There’s no rush to return to the office for many brokers, but that doesn’t mean there isn’t a lot to think about before heading in.
While Quebec announced it will start to end its “pause” on the economy — though Montreal area businesses will wait until May 18, one week longer than the rest of the province, said Premier Francois Legault — the provincial broker association is urging its members to follow guidance from the government when it becomes available.
Even so, the effort needed to make sure those guidelines are met can’t be underestimated, advised Mathieu Brunet, first vice president of the Regroupement des cabinets de courtage d’assurance du Québec (RCCAQ).
Quebec Premier Francois Legault responds to reporters during a news conference on the COVID-19 pandemic, Monday, May 4, 2020, at the legislature in Quebec City. THE CANADIAN PRESS/Jacques Boissinot
At his own brokerage, MP2B Assurance in Laval, Que., where he is vice president, his team decided to put together plans a week ago so that they would be ready when the time came.
“There’s work to do, there’s preparation to do [and] you don’t want to rush people in,” he told Canadian Underwriter, estimating that it would take two weeks for the typical brokerage to get all the answers it needs on re-opening.
“You got to think of all the public areas, like the kitchen, and how you’re going to manage that. Printing stations that are shared between employees. Everything that is shared, like toilets. You need to talk with the building owner [about] how they’re going to manage clean-up,” Brunet said, adding that business travel and meetings are other important topics.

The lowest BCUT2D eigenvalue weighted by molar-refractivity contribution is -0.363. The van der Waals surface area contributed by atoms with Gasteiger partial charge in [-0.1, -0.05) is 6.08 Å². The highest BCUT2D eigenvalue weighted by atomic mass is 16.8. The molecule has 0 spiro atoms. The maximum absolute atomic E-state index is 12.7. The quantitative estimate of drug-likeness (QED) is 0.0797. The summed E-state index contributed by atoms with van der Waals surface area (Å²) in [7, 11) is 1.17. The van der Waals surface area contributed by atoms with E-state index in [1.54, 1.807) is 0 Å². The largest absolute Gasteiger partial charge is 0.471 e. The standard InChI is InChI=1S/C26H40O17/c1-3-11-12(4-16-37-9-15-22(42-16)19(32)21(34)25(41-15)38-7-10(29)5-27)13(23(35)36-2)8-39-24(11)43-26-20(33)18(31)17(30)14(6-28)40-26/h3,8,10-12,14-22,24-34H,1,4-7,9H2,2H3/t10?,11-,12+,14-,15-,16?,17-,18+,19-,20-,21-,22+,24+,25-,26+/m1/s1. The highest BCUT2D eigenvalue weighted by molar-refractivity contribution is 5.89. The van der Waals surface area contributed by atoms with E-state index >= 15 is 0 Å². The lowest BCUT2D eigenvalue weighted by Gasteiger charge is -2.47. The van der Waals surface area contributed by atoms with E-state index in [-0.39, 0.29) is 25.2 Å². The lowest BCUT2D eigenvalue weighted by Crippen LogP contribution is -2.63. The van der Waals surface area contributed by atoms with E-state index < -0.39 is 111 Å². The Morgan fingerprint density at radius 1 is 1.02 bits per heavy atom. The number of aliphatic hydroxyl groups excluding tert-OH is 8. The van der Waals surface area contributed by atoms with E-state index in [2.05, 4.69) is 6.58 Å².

Once staff can be assured that they will be kept safe, the attention turns to clients. “How are you going to give access to visitors? That’s a big thing,” he said. “Are they going to come in by the same door that they’re going to go out? We don’t want any customers to come in at the same time, so you need to manage that.
“There are so many things to think of and we want to be sure that we’re ready to give good advice to all of our employees.”
He noted four priorities at his brokerage: The health and safety of employees; the continuity of the business with clients; respect of the government measures in place; and to maintain the financial health of the brokerage. “With those four priorities, we put in place a calendar of action to do prior to coming back to the office,” Brunet said.
When the government gives brokers the green light to return, the RCCAQ will advise its members of the province’s guidelines to ensure re-opening is done properly. But brokers are able to go enact additional measures if they feel it’s necessary, confirmed Typhaine Letertre, RCCAQ’s director of communications.
“We’ll keep the membership informed. We’ll provide guidance to ensure that the re-opening of the economy is successful,” Brunet said. “We don’t want any of our members being affected or complaining that, ‘You opened too fast,’ or [in a way] that doesn’t respect social distancing for the employees or their clients. We’re ready to help them in preparing all the physical [requirements] to protect all the employees and clients in their offices.”